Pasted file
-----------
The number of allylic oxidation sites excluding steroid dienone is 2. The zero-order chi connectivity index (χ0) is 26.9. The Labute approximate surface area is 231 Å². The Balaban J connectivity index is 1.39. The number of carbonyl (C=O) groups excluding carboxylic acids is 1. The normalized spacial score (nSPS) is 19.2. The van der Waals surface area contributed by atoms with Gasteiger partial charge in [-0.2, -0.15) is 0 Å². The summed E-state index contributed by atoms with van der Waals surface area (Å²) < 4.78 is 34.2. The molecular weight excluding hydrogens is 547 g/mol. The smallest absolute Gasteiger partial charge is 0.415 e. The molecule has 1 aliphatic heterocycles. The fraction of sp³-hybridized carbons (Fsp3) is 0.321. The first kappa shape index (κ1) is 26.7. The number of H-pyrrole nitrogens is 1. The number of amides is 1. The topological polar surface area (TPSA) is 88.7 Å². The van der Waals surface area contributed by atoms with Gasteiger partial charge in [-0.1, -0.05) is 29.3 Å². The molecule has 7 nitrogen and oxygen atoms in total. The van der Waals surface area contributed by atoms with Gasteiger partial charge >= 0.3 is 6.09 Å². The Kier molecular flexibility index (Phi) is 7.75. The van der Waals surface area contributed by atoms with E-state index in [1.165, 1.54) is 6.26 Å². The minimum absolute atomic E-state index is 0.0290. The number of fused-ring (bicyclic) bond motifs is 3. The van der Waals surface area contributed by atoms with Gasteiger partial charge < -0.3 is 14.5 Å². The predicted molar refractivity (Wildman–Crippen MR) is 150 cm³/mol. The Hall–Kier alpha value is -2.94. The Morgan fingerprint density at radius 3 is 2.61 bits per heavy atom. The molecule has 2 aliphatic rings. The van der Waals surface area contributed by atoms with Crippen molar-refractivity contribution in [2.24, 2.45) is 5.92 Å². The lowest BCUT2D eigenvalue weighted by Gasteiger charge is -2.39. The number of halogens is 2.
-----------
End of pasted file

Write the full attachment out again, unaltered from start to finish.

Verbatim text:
The number of allylic oxidation sites excluding steroid dienone is 2. The zero-order chi connectivity index (χ0) is 26.9. The Labute approximate surface area is 231 Å². The Balaban J connectivity index is 1.39. The number of carbonyl (C=O) groups excluding carboxylic acids is 1. The normalized spacial score (nSPS) is 19.2. The van der Waals surface area contributed by atoms with Gasteiger partial charge in [-0.2, -0.15) is 0 Å². The summed E-state index contributed by atoms with van der Waals surface area (Å²) < 4.78 is 34.2. The molecular weight excluding hydrogens is 547 g/mol. The smallest absolute Gasteiger partial charge is 0.415 e. The molecule has 1 aliphatic heterocycles. The fraction of sp³-hybridized carbons (Fsp3) is 0.321. The first kappa shape index (κ1) is 26.7. The number of H-pyrrole nitrogens is 1. The number of amides is 1. The topological polar surface area (TPSA) is 88.7 Å². The van der Waals surface area contributed by atoms with Gasteiger partial charge in [-0.1, -0.05) is 29.3 Å². The molecule has 7 nitrogen and oxygen atoms in total. The van der Waals surface area contributed by atoms with Gasteiger partial charge >= 0.3 is 6.09 Å². The Kier molecular flexibility index (Phi) is 7.75. The van der Waals surface area contributed by atoms with E-state index in [1.165, 1.54) is 6.26 Å². The minimum absolute atomic E-state index is 0.0290. The number of fused-ring (bicyclic) bond motifs is 3. The van der Waals surface area contributed by atoms with Gasteiger partial charge < -0.3 is 14.5 Å². The predicted molar refractivity (Wildman–Crippen MR) is 150 cm³/mol. The Hall–Kier alpha value is -2.94. The Morgan fingerprint density at radius 3 is 2.61 bits per heavy atom. The molecule has 2 aliphatic rings. The van der Waals surface area contributed by atoms with Crippen molar-refractivity contribution in [2.24, 2.45) is 5.92 Å². The lowest BCUT2D eigenvalue weighted by Gasteiger charge is -2.39. The number of halogens is 2.